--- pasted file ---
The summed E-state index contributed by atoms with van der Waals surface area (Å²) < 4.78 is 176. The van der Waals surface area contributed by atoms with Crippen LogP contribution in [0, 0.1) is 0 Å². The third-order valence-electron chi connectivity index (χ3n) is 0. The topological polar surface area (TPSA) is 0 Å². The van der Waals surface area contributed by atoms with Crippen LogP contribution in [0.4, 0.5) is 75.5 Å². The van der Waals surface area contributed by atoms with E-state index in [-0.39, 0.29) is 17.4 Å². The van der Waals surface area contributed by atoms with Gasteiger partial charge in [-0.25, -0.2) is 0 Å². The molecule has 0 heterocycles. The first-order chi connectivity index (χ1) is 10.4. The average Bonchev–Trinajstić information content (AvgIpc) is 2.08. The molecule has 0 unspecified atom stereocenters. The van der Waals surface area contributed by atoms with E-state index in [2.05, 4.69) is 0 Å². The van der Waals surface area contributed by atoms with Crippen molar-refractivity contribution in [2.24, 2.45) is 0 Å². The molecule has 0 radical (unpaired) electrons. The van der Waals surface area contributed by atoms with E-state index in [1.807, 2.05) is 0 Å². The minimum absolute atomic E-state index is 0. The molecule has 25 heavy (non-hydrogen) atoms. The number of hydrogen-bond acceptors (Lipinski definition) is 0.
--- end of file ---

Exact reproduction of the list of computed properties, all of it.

The summed E-state index contributed by atoms with van der Waals surface area (Å²) < 4.78 is 176. The van der Waals surface area contributed by atoms with Crippen LogP contribution in [0, 0.1) is 0 Å². The third-order valence-electron chi connectivity index (χ3n) is 0. The topological polar surface area (TPSA) is 0 Å². The van der Waals surface area contributed by atoms with Crippen LogP contribution in [0.4, 0.5) is 75.5 Å². The van der Waals surface area contributed by atoms with E-state index in [-0.39, 0.29) is 17.4 Å². The van der Waals surface area contributed by atoms with Gasteiger partial charge in [-0.25, -0.2) is 0 Å². The molecule has 0 heterocycles. The first-order chi connectivity index (χ1) is 10.4. The average Bonchev–Trinajstić information content (AvgIpc) is 2.08. The molecule has 0 unspecified atom stereocenters. The van der Waals surface area contributed by atoms with E-state index in [2.05, 4.69) is 0 Å². The van der Waals surface area contributed by atoms with Crippen molar-refractivity contribution in [2.24, 2.45) is 0 Å². The molecule has 0 radical (unpaired) electrons. The van der Waals surface area contributed by atoms with E-state index in [1.807, 2.05) is 0 Å². The minimum absolute atomic E-state index is 0. The molecule has 25 heavy (non-hydrogen) atoms. The number of hydrogen-bond acceptors (Lipinski definition) is 0.